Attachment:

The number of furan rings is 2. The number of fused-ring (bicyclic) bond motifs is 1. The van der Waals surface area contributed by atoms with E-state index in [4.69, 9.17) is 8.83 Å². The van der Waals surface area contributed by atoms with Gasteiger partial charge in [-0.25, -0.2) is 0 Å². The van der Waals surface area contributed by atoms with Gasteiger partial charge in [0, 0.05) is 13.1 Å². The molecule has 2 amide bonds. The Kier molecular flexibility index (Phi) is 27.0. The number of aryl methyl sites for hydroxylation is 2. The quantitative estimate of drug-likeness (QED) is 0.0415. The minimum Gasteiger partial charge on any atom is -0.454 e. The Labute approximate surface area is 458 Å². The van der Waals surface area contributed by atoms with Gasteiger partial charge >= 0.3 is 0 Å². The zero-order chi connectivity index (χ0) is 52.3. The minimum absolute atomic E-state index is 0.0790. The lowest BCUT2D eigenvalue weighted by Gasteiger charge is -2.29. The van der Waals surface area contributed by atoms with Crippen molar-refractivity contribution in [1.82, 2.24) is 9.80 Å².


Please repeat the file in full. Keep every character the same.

The number of furan rings is 2. The number of fused-ring (bicyclic) bond motifs is 1. The van der Waals surface area contributed by atoms with E-state index in [4.69, 9.17) is 8.83 Å². The van der Waals surface area contributed by atoms with Gasteiger partial charge in [-0.25, -0.2) is 0 Å². The van der Waals surface area contributed by atoms with Gasteiger partial charge in [0, 0.05) is 13.1 Å². The molecule has 2 amide bonds. The Kier molecular flexibility index (Phi) is 27.0. The number of aryl methyl sites for hydroxylation is 2. The quantitative estimate of drug-likeness (QED) is 0.0415. The minimum Gasteiger partial charge on any atom is -0.454 e. The Labute approximate surface area is 458 Å². The van der Waals surface area contributed by atoms with Gasteiger partial charge >= 0.3 is 0 Å². The zero-order chi connectivity index (χ0) is 52.3. The minimum absolute atomic E-state index is 0.0790. The lowest BCUT2D eigenvalue weighted by Gasteiger charge is -2.29. The van der Waals surface area contributed by atoms with Crippen molar-refractivity contribution in [1.82, 2.24) is 9.80 Å².